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Thursday, 20 May 1920


Mr SPEAKER - I ask honorable members to be a little more tolerant of an honorable member who' is addressing the House. I have several times called for order, and I again draw special attention to the fact that to interject immediately after order has been called for, is not only extremely discourteous to the Chair, but an affront to the House itself.


Mr GABB - The old-age pensioners are receiving only what is barely sufficient, and the last increase in the pension does not represent more than 20 per cent.; but, in the case of members of this House, it is proposed to add 60 per cent, to their allowance. Those who are in charge of allowance post-offices are so insufficiently paid that some offices out-back have had to be closed.


Mr Nicholls - Give them some of your increased allowance.


Mr GABB - If the honorable member will mind his own business, I shall mind mine.


Mr SPEAKER - Order ! The honorable member should speak to the question.


Mr Nicholls - Mr. Speaker, I regard that remark of the honorable member as insulting.


Mr SPEAKER - -I have already called the honorable member who is addressing the House to order, but I remind the honorable member who raises the objection that- the retort was the result of a disorderly interjection by himself.


Mr GABB - In my opinion, the proposed increase is, generally speaking, not earned. I have listened to honorable members opposite, and have been much amused by some of their statements. I have .only a short experience of this House, but, generally speaking, I do not think, as I say, that the increase is earned. We can come and go when we like; I have repeatedly counted the House, and found on many occasions not more than fifteen of the seventy-five members in the chamber. We ought to do the work for which we are paid. On occasions I have expressed my desire to call attention to the state of the House, but have been advised not to do so in case I became regarded as a bore. If this increased salary is approved, however, and in the future I find there is not a quorum present, I shall certainly draw Mr. Speaker's attention to the fact. Whether the salary is £600 or £1,000, it is the duty of 'honorable members to be present at least a portion of their time.


Mr SPEAKER - I must ask the honorable member not to cast reflections on other honorable members. I remind him that, if members are absent from the chamber, it does not necessarily follow that they are absent from thenduties. They are probably occupied in other parts of the building. They have a heavy correspondence to attend to, and meetings of various Committees of the House are often in progress in the Library and elsewhere while the House is sitting. Their temporary absence from the chamber in such circumstances is unavoidable in the discharge of their other parliamentary duties.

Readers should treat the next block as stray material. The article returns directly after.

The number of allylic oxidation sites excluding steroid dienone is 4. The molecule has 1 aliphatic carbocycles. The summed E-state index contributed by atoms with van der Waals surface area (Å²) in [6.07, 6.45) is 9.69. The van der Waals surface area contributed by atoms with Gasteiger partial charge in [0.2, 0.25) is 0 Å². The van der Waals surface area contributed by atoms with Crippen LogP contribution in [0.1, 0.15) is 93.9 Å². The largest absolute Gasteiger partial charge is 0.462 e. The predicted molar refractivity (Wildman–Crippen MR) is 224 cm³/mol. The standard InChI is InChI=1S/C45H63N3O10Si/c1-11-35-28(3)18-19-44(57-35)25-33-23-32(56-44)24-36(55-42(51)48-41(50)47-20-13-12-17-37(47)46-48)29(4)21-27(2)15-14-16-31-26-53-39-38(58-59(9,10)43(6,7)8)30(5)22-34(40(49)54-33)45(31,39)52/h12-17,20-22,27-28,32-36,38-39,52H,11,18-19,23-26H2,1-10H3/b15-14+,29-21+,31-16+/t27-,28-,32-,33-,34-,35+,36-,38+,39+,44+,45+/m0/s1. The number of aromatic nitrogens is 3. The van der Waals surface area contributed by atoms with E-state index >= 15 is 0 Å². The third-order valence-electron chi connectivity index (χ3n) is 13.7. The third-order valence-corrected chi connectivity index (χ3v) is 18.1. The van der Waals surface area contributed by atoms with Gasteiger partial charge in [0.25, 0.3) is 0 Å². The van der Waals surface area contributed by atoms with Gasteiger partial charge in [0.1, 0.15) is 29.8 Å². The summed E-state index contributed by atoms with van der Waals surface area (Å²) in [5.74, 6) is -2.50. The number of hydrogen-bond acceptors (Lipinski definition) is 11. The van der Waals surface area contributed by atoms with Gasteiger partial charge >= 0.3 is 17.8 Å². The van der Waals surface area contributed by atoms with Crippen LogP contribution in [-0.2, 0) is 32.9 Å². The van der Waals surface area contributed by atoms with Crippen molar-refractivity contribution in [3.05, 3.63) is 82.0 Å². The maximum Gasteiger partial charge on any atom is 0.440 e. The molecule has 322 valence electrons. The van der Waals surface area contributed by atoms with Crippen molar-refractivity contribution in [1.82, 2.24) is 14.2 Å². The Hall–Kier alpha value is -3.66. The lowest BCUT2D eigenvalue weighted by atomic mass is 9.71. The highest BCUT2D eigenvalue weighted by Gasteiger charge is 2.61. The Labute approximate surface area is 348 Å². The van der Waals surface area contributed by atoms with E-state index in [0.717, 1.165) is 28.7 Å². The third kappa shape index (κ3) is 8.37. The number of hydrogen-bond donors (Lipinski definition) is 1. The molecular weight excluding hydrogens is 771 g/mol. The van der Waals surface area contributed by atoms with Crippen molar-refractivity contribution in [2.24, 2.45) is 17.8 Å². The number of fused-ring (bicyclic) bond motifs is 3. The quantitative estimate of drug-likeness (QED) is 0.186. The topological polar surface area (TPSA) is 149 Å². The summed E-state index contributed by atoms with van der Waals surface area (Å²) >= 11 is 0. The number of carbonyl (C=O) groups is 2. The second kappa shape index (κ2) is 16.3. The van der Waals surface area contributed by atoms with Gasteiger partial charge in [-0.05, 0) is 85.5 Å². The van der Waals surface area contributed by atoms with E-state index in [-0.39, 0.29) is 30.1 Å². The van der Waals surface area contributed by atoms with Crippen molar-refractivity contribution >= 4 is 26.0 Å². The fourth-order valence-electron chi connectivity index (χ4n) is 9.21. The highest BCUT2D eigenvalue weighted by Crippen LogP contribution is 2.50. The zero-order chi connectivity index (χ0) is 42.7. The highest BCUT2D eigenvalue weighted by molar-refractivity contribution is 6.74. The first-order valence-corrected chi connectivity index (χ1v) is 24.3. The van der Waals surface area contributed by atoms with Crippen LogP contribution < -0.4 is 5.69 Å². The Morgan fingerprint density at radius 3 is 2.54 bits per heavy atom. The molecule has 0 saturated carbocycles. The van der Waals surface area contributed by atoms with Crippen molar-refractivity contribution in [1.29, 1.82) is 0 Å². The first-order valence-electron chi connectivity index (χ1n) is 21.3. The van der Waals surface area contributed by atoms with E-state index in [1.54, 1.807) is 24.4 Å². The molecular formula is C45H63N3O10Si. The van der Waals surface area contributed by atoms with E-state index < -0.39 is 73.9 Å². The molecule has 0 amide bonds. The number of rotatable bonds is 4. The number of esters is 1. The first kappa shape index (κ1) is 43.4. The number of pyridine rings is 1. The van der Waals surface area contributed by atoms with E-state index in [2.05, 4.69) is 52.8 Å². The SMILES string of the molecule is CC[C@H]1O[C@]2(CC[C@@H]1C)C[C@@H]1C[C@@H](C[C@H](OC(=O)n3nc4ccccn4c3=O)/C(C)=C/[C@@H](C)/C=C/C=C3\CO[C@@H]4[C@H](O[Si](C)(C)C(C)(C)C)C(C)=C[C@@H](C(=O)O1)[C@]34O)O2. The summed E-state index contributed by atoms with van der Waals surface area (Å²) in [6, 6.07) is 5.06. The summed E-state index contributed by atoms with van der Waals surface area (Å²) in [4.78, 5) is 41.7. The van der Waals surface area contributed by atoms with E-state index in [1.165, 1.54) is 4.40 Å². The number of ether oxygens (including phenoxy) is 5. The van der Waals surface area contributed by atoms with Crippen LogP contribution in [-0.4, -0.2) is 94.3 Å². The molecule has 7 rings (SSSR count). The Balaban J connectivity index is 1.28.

Mr GABB - I do not wish to cast any reflections. I am merely stating what actually takes place.


Mr SPEAKER - The honorable member should not accuse other honorable members of having neglected their duties through not attending in the chamber, unless he has knowledge that justifies the accusation.


Mr GABB - Apparently I cannot say all that I think, but as I cannot say what I think, I still can think it. I have noticed that it is possible for an honorable member to get two months' leave of absence on the .ground of urgent private business. I must not say where it has happened, or you, Mr. Speaker, will pull me up.


Mr SPEAKER - The honorable member is again infringing the rules of the House in reflecting on a decision of the House. Leave of absence is only given by a decision of the House, which is the sole judge of whether the circumstances of each case justify such leave being granted. The statement of the honorable member constitutes a reflection on the votes of the House, which is a breach of the Standing Orders.


Mr GABB - I find that I am hedged in in many directions by the Standing Orders. Here is another reason why I shall not vote f or the increase. I find that £12 per week is sufficient for me to live decently upon. I believe that, with the aid of my good wife, I can put by some savings out of the present allowance. Of course, I speak knowing how short has been my time here, but at some future date, when I give some consideration to what other honorable members have said, I may see that I have been wrong in saying this. However, I am speaking as I find things, and, such being the case, I am able to give the whole of my time to attendance at the House, seeking to do the country's business.


Mr Hughes - We are all very sorry,